I had a piece I was going to finish for today about Marvel’s Avengers and the NHS but I think I’ll leave that for another time or perhaps no time at all. My morning was taken up with writing a piece about Professor Trump’s lecture on the medicinal benefits of bleach and I have lots of things I intend to do with the rest of my day. I also wanted to write about Twitter and coming back to blogging after all these years.

I think it was a mistake.

Did I really expect much traffic? Well, I hoped for a little. Ten to twenty visitors a day might have felt like a reasonable return for my efforts. I thought I might be able to contribute to this lockdown by providing a little commentary, a few funny cartoons, and anything else I might be able to throw on here. I had grand ideas about streaming some of my drawing sessions, or, at least, a few sped up videos. Perhaps I’d record the odd podcast. I don’t know. I thought maybe I could help others through this lockdown and, in the process, help myself.

Except that clearly isn’t working. I post links to this site and though I get a few likes and comments, the stats don’t lie. People probably think that I can’t possibly know that they didn’t visit but they’re wrong. When your stats read a big fat zero, there’s no mistake. Nobody is clicking on my links, despite what they say.

Which made me realise that, really, social media isn’t even skin deep. It’s the thinnest form of engagement; a rolling timeline of momentary interests which encourage us to live in one long protracted moment of “NOW” rather than to pause, look deeper, and read words written in the lonely contemplation of what has passed.

I might be a creature of a world that no longer exists. I like to think but the world is lost to feeling. The only thing that matter is what’s to come, rather the things that have been. It’s about being yourself and prolonging the sense of anger, alienation, and angst. Nobody wants to change their minds, engage in debate, or simply enjoy a different point of view. They want more Toby Young (other partisan hacks are available) confirming all their worst prejudices but phrasing them in increasingly outlandish ways. Hate everybody and love yourself. That’s all that Hitchens and Young write and those on the left are rarely much better. There’s always a target for the bile, the spite, the latent violence. There’s always somebody or something that represents another way of living. It means Labour are traitors or it’s the Tories, the Lib Dems, the Europeans, the Americans, the Jews, the Catholics, the Protestants, the Arabs, the Chinese, the police, the doctors, the protestors, the businesses, the capitalists, the socialists, the preachers, or the scientists. It’s futile even trying to disengage from all that. Noise is where all the fun is to be found, so perhaps I’ll just stay silent.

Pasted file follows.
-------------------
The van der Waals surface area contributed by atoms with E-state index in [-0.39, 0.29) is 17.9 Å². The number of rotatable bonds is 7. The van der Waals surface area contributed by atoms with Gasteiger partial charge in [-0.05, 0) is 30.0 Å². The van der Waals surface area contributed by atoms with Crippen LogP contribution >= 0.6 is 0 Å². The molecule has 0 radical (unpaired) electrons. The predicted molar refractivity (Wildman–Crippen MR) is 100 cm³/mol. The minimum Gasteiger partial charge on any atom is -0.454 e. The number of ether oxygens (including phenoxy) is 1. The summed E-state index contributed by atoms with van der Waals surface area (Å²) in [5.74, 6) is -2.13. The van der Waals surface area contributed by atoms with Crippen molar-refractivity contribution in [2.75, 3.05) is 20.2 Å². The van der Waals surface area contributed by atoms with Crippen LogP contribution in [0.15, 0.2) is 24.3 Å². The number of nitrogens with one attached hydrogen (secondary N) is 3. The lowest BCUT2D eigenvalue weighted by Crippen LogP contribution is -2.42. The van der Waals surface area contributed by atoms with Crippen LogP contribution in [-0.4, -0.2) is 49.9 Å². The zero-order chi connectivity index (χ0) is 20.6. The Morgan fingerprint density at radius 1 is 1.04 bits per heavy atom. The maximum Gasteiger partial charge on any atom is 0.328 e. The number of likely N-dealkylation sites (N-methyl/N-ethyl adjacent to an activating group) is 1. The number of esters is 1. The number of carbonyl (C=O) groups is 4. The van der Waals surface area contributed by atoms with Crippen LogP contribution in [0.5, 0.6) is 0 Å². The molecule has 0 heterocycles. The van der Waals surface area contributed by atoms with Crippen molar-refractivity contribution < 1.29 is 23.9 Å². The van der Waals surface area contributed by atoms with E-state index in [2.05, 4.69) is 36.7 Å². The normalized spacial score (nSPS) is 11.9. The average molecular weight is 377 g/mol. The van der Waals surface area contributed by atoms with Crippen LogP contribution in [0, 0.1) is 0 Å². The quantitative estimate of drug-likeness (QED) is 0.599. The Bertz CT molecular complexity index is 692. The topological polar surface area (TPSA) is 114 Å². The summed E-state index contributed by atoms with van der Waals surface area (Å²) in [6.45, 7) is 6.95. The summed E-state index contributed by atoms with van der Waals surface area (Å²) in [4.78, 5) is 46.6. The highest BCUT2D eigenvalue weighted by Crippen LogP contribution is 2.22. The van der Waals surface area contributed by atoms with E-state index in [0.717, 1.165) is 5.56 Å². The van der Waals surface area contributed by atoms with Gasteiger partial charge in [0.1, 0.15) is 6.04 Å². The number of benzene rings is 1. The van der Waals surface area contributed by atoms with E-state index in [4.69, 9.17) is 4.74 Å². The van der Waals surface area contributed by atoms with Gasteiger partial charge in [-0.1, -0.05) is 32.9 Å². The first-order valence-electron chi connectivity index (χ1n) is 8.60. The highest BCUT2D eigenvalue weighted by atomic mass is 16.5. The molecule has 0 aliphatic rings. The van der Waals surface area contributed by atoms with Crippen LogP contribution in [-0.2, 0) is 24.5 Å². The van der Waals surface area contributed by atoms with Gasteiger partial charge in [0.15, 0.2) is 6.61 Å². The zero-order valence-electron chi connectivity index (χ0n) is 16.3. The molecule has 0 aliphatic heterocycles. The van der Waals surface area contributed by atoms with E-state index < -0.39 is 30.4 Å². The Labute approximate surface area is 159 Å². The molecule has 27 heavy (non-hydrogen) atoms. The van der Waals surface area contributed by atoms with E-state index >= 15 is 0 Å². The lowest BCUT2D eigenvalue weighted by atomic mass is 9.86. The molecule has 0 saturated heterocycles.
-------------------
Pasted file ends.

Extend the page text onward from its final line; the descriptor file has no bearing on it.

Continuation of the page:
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It’s a cool domain name and it was available. Yes, I know. Available. Crazy, isn’t it?


Yes. It also helps that it’s also my favourite satire written by Alexander Pope, one of the most metrically pure English poets who also knew his way around a crude insult or two. If you’ve not read it, you should give it a try.

So this is satire, right?

Can’t deny it. There will be some. But it’s also an experiment in writing and drawing, giving work away for free in order to see how many people are willing to support a writer doing his thing. It’s the weird stuff that I wouldn’t get published elsewhere in this word of diminishing demands and cookie-cutter tastes.